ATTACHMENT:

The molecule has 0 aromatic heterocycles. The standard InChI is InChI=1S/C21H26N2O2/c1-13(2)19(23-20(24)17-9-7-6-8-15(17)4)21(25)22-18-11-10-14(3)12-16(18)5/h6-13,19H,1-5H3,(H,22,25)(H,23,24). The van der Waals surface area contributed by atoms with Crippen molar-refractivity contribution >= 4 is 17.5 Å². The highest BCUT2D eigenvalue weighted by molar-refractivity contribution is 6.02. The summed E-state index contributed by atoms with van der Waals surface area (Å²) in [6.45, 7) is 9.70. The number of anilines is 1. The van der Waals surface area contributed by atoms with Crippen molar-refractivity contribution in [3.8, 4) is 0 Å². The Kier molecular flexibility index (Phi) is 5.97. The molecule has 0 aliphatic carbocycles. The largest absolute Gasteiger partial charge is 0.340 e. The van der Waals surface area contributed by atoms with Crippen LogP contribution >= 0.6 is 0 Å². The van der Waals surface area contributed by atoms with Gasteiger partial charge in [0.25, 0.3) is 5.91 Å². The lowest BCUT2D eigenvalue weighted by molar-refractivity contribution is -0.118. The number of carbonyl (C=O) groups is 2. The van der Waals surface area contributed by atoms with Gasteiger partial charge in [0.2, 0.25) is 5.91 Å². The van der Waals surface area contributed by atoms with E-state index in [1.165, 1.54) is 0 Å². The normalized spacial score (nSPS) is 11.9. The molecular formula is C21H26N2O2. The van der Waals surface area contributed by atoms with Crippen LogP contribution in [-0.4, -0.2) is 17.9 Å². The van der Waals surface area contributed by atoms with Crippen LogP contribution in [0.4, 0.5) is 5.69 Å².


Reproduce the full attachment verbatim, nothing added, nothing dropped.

The molecule has 0 aromatic heterocycles. The standard InChI is InChI=1S/C21H26N2O2/c1-13(2)19(23-20(24)17-9-7-6-8-15(17)4)21(25)22-18-11-10-14(3)12-16(18)5/h6-13,19H,1-5H3,(H,22,25)(H,23,24). The van der Waals surface area contributed by atoms with Crippen molar-refractivity contribution >= 4 is 17.5 Å². The highest BCUT2D eigenvalue weighted by molar-refractivity contribution is 6.02. The summed E-state index contributed by atoms with van der Waals surface area (Å²) in [6.45, 7) is 9.70. The number of anilines is 1. The van der Waals surface area contributed by atoms with Crippen molar-refractivity contribution in [3.8, 4) is 0 Å². The Kier molecular flexibility index (Phi) is 5.97. The molecule has 0 aliphatic carbocycles. The largest absolute Gasteiger partial charge is 0.340 e. The van der Waals surface area contributed by atoms with Crippen LogP contribution >= 0.6 is 0 Å². The van der Waals surface area contributed by atoms with Gasteiger partial charge in [0.25, 0.3) is 5.91 Å². The lowest BCUT2D eigenvalue weighted by molar-refractivity contribution is -0.118. The number of carbonyl (C=O) groups is 2. The van der Waals surface area contributed by atoms with Gasteiger partial charge in [0.2, 0.25) is 5.91 Å². The van der Waals surface area contributed by atoms with E-state index in [1.165, 1.54) is 0 Å². The normalized spacial score (nSPS) is 11.9. The molecular formula is C21H26N2O2. The van der Waals surface area contributed by atoms with Crippen LogP contribution in [-0.4, -0.2) is 17.9 Å². The van der Waals surface area contributed by atoms with Crippen LogP contribution in [0.4, 0.5) is 5.69 Å².